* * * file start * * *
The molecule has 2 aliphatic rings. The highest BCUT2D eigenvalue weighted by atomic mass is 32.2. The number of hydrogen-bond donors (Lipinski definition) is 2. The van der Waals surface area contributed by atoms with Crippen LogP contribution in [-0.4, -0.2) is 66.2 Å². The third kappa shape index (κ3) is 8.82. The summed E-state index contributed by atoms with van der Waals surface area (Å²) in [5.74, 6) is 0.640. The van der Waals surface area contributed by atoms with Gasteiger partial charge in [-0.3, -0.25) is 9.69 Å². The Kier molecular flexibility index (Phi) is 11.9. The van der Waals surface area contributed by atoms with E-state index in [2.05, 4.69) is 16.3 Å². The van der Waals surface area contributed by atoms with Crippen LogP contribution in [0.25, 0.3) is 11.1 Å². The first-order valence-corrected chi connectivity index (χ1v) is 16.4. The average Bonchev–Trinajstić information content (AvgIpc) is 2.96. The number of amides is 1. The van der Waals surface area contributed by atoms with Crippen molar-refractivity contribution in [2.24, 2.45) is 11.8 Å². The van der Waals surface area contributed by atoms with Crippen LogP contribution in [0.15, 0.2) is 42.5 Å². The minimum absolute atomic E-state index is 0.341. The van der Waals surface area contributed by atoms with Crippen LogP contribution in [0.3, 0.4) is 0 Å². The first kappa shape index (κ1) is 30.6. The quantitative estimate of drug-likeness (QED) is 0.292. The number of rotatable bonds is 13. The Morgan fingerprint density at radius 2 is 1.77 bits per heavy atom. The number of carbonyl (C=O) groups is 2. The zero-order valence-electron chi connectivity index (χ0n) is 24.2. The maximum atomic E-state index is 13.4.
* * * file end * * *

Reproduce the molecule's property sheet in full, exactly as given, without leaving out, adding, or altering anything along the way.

The molecule has 2 aliphatic rings. The highest BCUT2D eigenvalue weighted by atomic mass is 32.2. The number of hydrogen-bond donors (Lipinski definition) is 2. The van der Waals surface area contributed by atoms with Crippen LogP contribution in [-0.4, -0.2) is 66.2 Å². The third kappa shape index (κ3) is 8.82. The summed E-state index contributed by atoms with van der Waals surface area (Å²) in [5.74, 6) is 0.640. The van der Waals surface area contributed by atoms with Gasteiger partial charge in [-0.3, -0.25) is 9.69 Å². The Kier molecular flexibility index (Phi) is 11.9. The van der Waals surface area contributed by atoms with E-state index in [2.05, 4.69) is 16.3 Å². The van der Waals surface area contributed by atoms with Crippen LogP contribution in [0.25, 0.3) is 11.1 Å². The first-order valence-corrected chi connectivity index (χ1v) is 16.4. The average Bonchev–Trinajstić information content (AvgIpc) is 2.96. The number of amides is 1. The van der Waals surface area contributed by atoms with Crippen molar-refractivity contribution in [2.24, 2.45) is 11.8 Å². The van der Waals surface area contributed by atoms with Crippen LogP contribution in [0.15, 0.2) is 42.5 Å². The minimum absolute atomic E-state index is 0.341. The van der Waals surface area contributed by atoms with Crippen LogP contribution in [0.3, 0.4) is 0 Å². The first kappa shape index (κ1) is 30.6. The quantitative estimate of drug-likeness (QED) is 0.292. The number of rotatable bonds is 13. The Morgan fingerprint density at radius 2 is 1.77 bits per heavy atom. The number of carbonyl (C=O) groups is 2. The zero-order valence-electron chi connectivity index (χ0n) is 24.2. The maximum atomic E-state index is 13.4.